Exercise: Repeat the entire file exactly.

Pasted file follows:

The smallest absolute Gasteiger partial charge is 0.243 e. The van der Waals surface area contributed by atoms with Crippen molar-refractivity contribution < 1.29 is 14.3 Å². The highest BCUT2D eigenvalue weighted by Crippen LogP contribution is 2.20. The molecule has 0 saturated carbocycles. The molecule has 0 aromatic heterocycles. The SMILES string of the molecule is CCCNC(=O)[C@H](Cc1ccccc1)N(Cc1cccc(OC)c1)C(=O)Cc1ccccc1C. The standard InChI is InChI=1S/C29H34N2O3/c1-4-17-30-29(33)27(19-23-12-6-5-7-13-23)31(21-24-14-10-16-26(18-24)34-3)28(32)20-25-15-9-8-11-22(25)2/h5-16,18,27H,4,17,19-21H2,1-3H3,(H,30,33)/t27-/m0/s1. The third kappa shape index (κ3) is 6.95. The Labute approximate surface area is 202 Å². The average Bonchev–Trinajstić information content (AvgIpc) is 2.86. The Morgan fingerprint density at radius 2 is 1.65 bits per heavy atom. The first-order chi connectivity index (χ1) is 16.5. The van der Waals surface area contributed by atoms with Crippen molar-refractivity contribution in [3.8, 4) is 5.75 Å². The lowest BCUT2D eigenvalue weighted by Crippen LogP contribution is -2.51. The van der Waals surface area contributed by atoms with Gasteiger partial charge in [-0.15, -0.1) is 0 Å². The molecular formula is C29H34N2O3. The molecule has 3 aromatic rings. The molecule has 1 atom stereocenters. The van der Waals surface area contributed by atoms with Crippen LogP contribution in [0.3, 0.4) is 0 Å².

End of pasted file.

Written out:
The smallest absolute Gasteiger partial charge is 0.243 e. The van der Waals surface area contributed by atoms with Crippen molar-refractivity contribution < 1.29 is 14.3 Å². The highest BCUT2D eigenvalue weighted by Crippen LogP contribution is 2.20. The molecule has 0 saturated carbocycles. The molecule has 0 aromatic heterocycles. The SMILES string of the molecule is CCCNC(=O)[C@H](Cc1ccccc1)N(Cc1cccc(OC)c1)C(=O)Cc1ccccc1C. The standard InChI is InChI=1S/C29H34N2O3/c1-4-17-30-29(33)27(19-23-12-6-5-7-13-23)31(21-24-14-10-16-26(18-24)34-3)28(32)20-25-15-9-8-11-22(25)2/h5-16,18,27H,4,17,19-21H2,1-3H3,(H,30,33)/t27-/m0/s1. The third kappa shape index (κ3) is 6.95. The Labute approximate surface area is 202 Å². The average Bonchev–Trinajstić information content (AvgIpc) is 2.86. The Morgan fingerprint density at radius 2 is 1.65 bits per heavy atom. The first-order chi connectivity index (χ1) is 16.5. The van der Waals surface area contributed by atoms with Crippen molar-refractivity contribution in [3.8, 4) is 5.75 Å². The lowest BCUT2D eigenvalue weighted by Crippen LogP contribution is -2.51. The van der Waals surface area contributed by atoms with Gasteiger partial charge in [-0.15, -0.1) is 0 Å². The molecular formula is C29H34N2O3. The molecule has 3 aromatic rings. The molecule has 1 atom stereocenters. The van der Waals surface area contributed by atoms with Crippen LogP contribution in [0.3, 0.4) is 0 Å².